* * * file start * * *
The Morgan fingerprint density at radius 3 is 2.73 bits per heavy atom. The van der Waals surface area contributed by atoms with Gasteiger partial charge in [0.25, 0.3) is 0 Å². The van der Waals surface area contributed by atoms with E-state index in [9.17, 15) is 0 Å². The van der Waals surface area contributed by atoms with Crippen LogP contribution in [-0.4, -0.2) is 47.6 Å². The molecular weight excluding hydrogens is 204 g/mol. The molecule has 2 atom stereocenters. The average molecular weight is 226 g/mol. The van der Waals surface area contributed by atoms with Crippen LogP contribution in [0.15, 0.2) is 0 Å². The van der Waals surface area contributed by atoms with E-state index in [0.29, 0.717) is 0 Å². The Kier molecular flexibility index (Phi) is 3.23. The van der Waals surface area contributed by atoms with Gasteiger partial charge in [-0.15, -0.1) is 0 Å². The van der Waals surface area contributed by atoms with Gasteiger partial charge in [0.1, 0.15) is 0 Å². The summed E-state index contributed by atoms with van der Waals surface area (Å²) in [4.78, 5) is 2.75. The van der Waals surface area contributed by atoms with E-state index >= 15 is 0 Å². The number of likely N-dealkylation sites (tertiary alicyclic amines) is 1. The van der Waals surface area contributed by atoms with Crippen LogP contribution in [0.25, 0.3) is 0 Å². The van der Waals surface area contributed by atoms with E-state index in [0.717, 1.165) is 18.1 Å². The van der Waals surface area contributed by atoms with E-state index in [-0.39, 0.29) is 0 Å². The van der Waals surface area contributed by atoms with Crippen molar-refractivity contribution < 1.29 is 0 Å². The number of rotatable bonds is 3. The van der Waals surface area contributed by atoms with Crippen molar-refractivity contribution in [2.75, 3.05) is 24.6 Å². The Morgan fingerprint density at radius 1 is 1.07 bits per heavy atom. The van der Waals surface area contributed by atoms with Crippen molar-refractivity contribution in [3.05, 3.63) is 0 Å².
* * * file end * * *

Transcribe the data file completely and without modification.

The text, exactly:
The Morgan fingerprint density at radius 3 is 2.73 bits per heavy atom. The van der Waals surface area contributed by atoms with Gasteiger partial charge in [0.25, 0.3) is 0 Å². The van der Waals surface area contributed by atoms with E-state index in [9.17, 15) is 0 Å². The van der Waals surface area contributed by atoms with Crippen LogP contribution in [-0.4, -0.2) is 47.6 Å². The molecular weight excluding hydrogens is 204 g/mol. The molecule has 2 atom stereocenters. The average molecular weight is 226 g/mol. The van der Waals surface area contributed by atoms with Crippen LogP contribution in [0.15, 0.2) is 0 Å². The van der Waals surface area contributed by atoms with E-state index in [0.29, 0.717) is 0 Å². The Kier molecular flexibility index (Phi) is 3.23. The van der Waals surface area contributed by atoms with Gasteiger partial charge in [-0.15, -0.1) is 0 Å². The van der Waals surface area contributed by atoms with Gasteiger partial charge in [0.1, 0.15) is 0 Å². The summed E-state index contributed by atoms with van der Waals surface area (Å²) in [4.78, 5) is 2.75. The van der Waals surface area contributed by atoms with E-state index >= 15 is 0 Å². The number of likely N-dealkylation sites (tertiary alicyclic amines) is 1. The van der Waals surface area contributed by atoms with Crippen LogP contribution in [0.25, 0.3) is 0 Å². The van der Waals surface area contributed by atoms with E-state index in [0.717, 1.165) is 18.1 Å². The van der Waals surface area contributed by atoms with E-state index in [-0.39, 0.29) is 0 Å². The van der Waals surface area contributed by atoms with Crippen molar-refractivity contribution < 1.29 is 0 Å². The number of rotatable bonds is 3. The van der Waals surface area contributed by atoms with Crippen molar-refractivity contribution in [2.75, 3.05) is 24.6 Å². The Morgan fingerprint density at radius 1 is 1.07 bits per heavy atom. The van der Waals surface area contributed by atoms with Crippen molar-refractivity contribution in [3.05, 3.63) is 0 Å².